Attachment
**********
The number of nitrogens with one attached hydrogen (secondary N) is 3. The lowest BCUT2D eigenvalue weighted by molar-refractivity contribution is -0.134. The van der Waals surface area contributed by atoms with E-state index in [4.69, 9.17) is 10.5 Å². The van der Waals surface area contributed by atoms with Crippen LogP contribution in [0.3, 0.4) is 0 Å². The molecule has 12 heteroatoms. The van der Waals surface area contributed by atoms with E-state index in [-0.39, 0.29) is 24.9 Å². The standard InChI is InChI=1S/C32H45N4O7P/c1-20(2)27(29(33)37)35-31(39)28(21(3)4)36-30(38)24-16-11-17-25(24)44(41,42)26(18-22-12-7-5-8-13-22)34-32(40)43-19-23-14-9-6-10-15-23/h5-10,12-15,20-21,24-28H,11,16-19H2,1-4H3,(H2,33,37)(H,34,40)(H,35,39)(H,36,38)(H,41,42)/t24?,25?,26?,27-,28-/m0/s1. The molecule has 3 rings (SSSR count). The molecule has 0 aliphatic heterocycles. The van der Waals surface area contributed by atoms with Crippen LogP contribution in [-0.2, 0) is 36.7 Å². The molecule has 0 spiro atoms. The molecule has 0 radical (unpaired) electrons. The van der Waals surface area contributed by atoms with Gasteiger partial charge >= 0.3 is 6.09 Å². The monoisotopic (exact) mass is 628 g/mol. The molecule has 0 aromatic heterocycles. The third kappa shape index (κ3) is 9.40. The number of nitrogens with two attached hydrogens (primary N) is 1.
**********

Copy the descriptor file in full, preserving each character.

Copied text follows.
The number of nitrogens with one attached hydrogen (secondary N) is 3. The lowest BCUT2D eigenvalue weighted by molar-refractivity contribution is -0.134. The van der Waals surface area contributed by atoms with E-state index in [4.69, 9.17) is 10.5 Å². The van der Waals surface area contributed by atoms with Crippen LogP contribution in [0.3, 0.4) is 0 Å². The molecule has 12 heteroatoms. The van der Waals surface area contributed by atoms with E-state index in [-0.39, 0.29) is 24.9 Å². The standard InChI is InChI=1S/C32H45N4O7P/c1-20(2)27(29(33)37)35-31(39)28(21(3)4)36-30(38)24-16-11-17-25(24)44(41,42)26(18-22-12-7-5-8-13-22)34-32(40)43-19-23-14-9-6-10-15-23/h5-10,12-15,20-21,24-28H,11,16-19H2,1-4H3,(H2,33,37)(H,34,40)(H,35,39)(H,36,38)(H,41,42)/t24?,25?,26?,27-,28-/m0/s1. The molecule has 3 rings (SSSR count). The molecule has 0 aliphatic heterocycles. The van der Waals surface area contributed by atoms with Crippen LogP contribution in [-0.2, 0) is 36.7 Å². The molecule has 0 spiro atoms. The molecule has 0 radical (unpaired) electrons. The van der Waals surface area contributed by atoms with Gasteiger partial charge >= 0.3 is 6.09 Å². The monoisotopic (exact) mass is 628 g/mol. The molecule has 0 aromatic heterocycles. The third kappa shape index (κ3) is 9.40. The number of nitrogens with two attached hydrogens (primary N) is 1.